“Wow! I have feelings,” I said. “I’m a water sign, too, you know.”
“I already told you I don’t believe in that crap—not when it comes to you, anyway,” said Citizen Jim as he marched out the door and started walking in the direction of the main highway.
He stopped and turned around, marching back to where I still stood in my doorway. “I almost forgot,” he said and held out his hand. “What about the money you owe me?”
“What’re you talking about? I don’t owe you any money,” I said.
“Yeah, well, you know that little stunt you pulled last night with not answering any of my messages? That’s ended up costing me a fortune!” he said. “I had to rent a car. They didn’t have any compact cars with good gas mileage, so I ended up with a red, gas-guzzling Dodge Charger. Then I realized I couldn’t drive a car like that without goggles and a nice pair of gloves and a cashmere scarf to wear so it’d flap out the open window while I was burning rubber on I-65,” he said.
I sighed and let my eyes close a little while he went on.
“Since I had to stop at so many gas stations on the way down here, I ended up buying five or six shot glasses, a couple of license plate frames, a couple of funny t-shirts, and a new pair of sunglasses. So we’re talking about something like three hundred bucks, not counting the gas. You know gas prices are up because Uncle Joe’s running the country into the ground, so the gas was another hundred or so dollars. Let’s just say you owe me five hundred dollars and that’ll be that.”
“Yeah, so. Where’s this car you’re talking about?”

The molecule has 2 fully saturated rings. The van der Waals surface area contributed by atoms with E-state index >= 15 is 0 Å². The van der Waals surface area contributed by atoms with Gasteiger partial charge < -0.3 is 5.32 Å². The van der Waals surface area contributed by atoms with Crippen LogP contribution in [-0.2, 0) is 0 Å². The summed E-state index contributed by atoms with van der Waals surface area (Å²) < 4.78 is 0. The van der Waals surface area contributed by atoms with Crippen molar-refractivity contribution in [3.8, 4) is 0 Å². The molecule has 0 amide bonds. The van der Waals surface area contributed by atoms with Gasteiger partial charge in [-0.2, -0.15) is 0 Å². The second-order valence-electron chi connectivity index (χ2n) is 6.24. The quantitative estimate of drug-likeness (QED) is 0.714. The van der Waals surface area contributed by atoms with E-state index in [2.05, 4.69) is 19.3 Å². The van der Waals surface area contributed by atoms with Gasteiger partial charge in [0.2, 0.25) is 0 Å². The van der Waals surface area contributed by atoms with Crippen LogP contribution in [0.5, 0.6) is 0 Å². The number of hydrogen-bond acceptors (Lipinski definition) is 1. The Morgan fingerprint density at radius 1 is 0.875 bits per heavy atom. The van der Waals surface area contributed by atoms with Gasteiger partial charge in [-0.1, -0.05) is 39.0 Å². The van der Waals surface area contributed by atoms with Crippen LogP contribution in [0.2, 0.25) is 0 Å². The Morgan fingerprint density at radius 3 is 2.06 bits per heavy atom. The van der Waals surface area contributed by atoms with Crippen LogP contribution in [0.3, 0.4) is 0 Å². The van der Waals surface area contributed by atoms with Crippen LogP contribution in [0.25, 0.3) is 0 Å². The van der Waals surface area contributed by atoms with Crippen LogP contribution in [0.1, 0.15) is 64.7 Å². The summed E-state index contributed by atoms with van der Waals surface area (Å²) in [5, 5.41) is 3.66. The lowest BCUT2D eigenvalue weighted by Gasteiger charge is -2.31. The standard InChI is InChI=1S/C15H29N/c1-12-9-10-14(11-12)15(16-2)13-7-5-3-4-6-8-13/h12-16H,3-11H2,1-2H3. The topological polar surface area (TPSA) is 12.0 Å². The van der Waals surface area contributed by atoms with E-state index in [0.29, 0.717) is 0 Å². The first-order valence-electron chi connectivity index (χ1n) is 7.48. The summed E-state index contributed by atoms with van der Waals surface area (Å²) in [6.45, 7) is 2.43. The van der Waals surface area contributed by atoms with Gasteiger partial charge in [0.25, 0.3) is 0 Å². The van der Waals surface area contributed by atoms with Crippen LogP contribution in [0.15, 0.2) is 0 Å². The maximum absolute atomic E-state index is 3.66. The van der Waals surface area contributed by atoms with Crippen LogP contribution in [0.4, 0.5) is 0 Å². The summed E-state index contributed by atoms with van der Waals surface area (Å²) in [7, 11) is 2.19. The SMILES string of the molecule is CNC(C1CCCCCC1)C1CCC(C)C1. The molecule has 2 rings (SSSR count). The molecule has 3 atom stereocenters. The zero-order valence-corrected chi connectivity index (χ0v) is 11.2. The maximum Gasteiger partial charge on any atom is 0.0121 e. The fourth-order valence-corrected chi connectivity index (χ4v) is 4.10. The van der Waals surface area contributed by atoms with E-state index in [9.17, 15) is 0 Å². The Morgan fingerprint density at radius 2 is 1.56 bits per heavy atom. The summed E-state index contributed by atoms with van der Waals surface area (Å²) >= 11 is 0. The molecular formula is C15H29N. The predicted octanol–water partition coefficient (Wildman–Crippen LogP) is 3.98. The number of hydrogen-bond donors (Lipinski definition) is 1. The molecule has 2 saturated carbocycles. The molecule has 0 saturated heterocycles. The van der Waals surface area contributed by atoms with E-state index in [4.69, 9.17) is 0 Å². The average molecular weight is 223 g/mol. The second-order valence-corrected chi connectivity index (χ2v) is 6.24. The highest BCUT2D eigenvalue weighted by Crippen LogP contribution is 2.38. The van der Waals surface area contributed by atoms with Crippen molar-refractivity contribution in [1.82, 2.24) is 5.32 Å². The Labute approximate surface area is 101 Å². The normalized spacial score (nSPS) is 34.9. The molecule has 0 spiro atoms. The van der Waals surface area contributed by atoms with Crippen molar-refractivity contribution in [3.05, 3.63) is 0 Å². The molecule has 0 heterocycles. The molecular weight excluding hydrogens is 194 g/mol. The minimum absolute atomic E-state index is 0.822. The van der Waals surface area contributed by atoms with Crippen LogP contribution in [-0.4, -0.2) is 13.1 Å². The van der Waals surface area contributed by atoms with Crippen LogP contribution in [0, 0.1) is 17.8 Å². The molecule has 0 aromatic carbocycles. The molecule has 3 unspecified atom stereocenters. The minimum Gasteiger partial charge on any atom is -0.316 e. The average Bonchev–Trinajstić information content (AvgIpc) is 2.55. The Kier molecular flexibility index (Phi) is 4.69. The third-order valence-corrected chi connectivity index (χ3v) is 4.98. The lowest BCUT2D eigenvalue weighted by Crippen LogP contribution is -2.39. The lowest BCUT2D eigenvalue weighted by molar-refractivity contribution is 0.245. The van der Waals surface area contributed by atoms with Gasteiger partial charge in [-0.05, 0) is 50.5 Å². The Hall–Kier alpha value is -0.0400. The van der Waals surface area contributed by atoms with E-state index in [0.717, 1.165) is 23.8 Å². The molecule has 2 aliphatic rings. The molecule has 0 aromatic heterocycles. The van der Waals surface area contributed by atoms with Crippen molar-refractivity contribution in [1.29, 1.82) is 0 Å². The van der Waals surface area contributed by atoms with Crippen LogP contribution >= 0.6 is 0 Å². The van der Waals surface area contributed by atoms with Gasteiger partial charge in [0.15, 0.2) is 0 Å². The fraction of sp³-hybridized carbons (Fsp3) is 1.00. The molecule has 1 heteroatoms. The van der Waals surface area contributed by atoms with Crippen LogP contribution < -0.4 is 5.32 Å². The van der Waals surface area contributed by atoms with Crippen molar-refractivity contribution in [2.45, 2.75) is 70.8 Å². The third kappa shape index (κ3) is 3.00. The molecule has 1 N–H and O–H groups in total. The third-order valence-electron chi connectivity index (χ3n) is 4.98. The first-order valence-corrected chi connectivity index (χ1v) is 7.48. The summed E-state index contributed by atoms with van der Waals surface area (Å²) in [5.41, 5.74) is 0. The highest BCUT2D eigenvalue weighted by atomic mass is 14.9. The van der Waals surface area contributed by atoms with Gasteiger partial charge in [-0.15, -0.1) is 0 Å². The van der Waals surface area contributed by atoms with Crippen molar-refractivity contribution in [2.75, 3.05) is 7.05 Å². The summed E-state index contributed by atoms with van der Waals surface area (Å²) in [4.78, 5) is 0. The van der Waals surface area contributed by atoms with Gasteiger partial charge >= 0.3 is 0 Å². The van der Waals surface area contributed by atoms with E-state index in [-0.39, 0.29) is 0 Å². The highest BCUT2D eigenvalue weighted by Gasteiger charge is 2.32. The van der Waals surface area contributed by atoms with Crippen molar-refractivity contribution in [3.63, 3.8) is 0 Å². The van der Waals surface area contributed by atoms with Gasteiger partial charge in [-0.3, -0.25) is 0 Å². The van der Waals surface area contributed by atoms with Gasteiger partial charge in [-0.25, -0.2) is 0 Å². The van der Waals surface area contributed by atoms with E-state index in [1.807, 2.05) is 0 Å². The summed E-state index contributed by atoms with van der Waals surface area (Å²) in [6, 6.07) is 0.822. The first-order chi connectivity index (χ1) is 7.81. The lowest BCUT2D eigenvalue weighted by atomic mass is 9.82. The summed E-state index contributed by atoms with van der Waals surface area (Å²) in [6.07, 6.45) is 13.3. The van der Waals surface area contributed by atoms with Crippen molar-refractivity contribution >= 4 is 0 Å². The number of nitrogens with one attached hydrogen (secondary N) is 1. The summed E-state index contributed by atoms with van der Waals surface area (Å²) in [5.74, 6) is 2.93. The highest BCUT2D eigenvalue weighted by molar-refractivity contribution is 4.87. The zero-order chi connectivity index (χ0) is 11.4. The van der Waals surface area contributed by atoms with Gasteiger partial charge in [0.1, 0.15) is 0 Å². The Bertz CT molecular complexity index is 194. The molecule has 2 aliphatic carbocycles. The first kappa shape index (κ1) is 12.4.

“Oh, Stimpy, Mama just fell in love with that car, so I let her and her friends take it to church, and then to the Cracker Barrel,” he said. “They ought to be back in an hour or so. But then I’ve got to take off because my wife is getting an award from the Society of Modern Alchemy at a big, fancy banquet tonight.”
“Just drive by and beep the horn, and I’ll wire you the money,” I said.
“I need that money now! Like right now!” Citizen Jim said.
I knew he was lying, so I wasn’t worried about paying him anything.
“No Dodge Charger, no money,” I said.
“Fine! I’ll just send Dr. Music here to get what I owe him for accidentally busting a bunch of records when I was trying to breakdance in his shop the last time I came down,” he said.
“Are you kidding?”
“Hell no, I’m not kidding! What else was I supposed to do when I thought I heard ‘Jam On It’ by Newcleus playing on the sound system?” he said. “By the time I realized it was actually ‘Venus’ by Television, I’d already knocked over the Post Punk bin and spun on top of half the records that were on the floor.”
I had to stifle a giggle when I imagined this.
“Yuk it up now! You won’t be falling sideways laughing when I tell Dr. Music to come and collect from you,” said Citizen Jim. “He says if he doesn’t get his money by the end of this week, he’s going to sue! So if you don’t pay him, he’ll be suing you! I hope you understand that!”
I saluted him. “Got it!” I said.
“I hope you’ve learned your lesson,” he said.
I nodded. “Yes, I have,” I said. “Thank you for being so patient with me.”
“Just don’t do anything stupid again. Don’t ignore my calls and texts and Instagram and Twitter messages when I have important news to share with you,” he said.
I placed my hand over my heart. “I promise I won’t.”
“You didn’t cross your heart and hope to die,” he said. “How am I supposed to trust you when you don’t even follow the most basic rules of friendship?”
“I know, Precious Lamb. I’m the absolute worst,” I said.
“Scorpios are supposed to be the best friends!” he said.
I shook my head. “I know. I’m sorry.”
“This is another reason I don’t trust astrology,” he said, and turned his back to me and started walking away for the second time that day.
“Bye!” I called out as he got further away. “I love you!”
“Goodbye, and good riddance!” he shouted without turning around. “If the Zodiac Killer isn’t really dead, I hope he comes to this neighborhood!”